The Best Albums of the ’00s

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The Best Albums of the '00s

100. Sonic YouthRather Ripped
(2006; Interscope)

The release of Rather Ripped signaled a quarter-century since Sonic Youth first formed, and while it bears all the visible marks of a seasoned band entirely confident in their own skin, it shows absolutely none of its age. A fully formed, 12-track block of unfiltered art-rock noodling, cracked vocals and slowly revealing yet visceral hooks, Rather Ripped portrays a band highly attuned to their particular dynamics – despite the bowing out of longtime compatriot Jim O’Rourke several years prior – and tirelessly dedicated to their uniquely haunting, uncompromising sound. From listening to this album, it’s clear Sonic Youth don’t believe in either second chances or rapturous comebacks. They practice consistency and nothing else, and even if they were to crank out another 25 years of albums no different than Rather Ripped, they’d still be light years ahead of the rest of us. – Dustin Allen

99. Junior BoysSo This Is Goodbye
(2006; Domino)

With their second record, Junior Boys stretched out in the space between sex and sentimentality, taking their sound toward an electro-pop, Environ disco hybrid that sounded as fresh as it did reverential to its precursors. “In the Morning” was a hypnotic, ambiguously charged single that seemed to pop up at all the right moments, and “FM” was one of the standout love songs to close an album all decade. Jeremy Greenspan’s croons, come-ons, and pleas somehow continue to seem perfect where they could easily seem all wrong; they balance on the thin line between clichéd sentiment and genuine emotion, breathing warmth into the web of echoing, arctic soundscapes that frame and deepen even his most saccharine lyrical conceits. – Tyler Parks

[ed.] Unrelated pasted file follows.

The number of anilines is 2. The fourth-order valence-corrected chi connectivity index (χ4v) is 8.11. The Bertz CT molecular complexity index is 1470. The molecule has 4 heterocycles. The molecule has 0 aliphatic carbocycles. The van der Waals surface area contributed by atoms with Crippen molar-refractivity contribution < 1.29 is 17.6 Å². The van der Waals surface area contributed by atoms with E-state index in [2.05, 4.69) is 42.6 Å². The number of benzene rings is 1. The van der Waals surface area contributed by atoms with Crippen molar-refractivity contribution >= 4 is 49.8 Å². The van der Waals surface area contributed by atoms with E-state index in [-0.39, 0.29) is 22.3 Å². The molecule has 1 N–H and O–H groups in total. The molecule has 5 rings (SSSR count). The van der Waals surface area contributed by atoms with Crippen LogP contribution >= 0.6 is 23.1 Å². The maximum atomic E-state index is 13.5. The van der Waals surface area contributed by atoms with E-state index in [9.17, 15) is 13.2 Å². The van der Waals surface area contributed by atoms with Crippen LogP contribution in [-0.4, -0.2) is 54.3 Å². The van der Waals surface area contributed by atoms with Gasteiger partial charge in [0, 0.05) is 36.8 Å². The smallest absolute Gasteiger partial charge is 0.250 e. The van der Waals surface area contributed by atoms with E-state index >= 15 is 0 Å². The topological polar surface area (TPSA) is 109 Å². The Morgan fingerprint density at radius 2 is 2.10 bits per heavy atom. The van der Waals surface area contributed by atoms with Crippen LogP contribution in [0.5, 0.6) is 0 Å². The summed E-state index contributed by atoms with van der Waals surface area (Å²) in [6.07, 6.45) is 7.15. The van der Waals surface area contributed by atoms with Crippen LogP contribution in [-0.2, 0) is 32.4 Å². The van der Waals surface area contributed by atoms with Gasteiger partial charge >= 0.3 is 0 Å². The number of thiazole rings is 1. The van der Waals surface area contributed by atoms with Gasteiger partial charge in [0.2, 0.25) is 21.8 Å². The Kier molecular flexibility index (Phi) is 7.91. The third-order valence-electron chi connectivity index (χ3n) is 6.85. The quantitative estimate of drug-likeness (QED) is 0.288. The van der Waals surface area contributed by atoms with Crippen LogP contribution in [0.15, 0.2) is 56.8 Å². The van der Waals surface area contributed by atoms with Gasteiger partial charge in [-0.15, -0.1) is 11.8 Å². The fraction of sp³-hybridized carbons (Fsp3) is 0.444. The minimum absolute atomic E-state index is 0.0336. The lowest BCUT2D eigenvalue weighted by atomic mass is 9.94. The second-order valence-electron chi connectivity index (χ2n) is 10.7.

98. PJ HarveyStories From the City, Stories From the Sea
(2000; Island)

After taking her journey of darkness through the soundscapes of Is this Desire and To Bring You My Love, Harvey finally let her true unprotected lyrical skin flow inside the sensual love songs of Stories from City, Stories from the Sea. This album is a document of Harvey falling in love while facing her personal failings in personal relationships, with a raucous sound that’s sexy, sultry and 1,000 percent Polly Jean Harvey. There’s the elation-filled ecstasy of lines like “I just wanna sit here and watch you undress,” to the depths of “The Mess We’re In.” Both perspectives from the emotional spectrum of love and loathe are brought to life so eloquently and sensually. This may be the most intimately reflective that Harvey has ever allowed us to hear. The delicate nature in which she deals with modern love makes Stories her most beloved album. Polly Jean may not have unraveled the mysteries but she flourishes within lusty licks and the timeless voice of honesty that radiates within all of us, as we search for the perfect sound of found true love. With Harvey coming this close, she can serenade me anytime. – Adrian Cepeda

97. Godspeed! You Black EmperorLift Your Skinny Fists Like Antennas to Heaven
(2000; Kranky)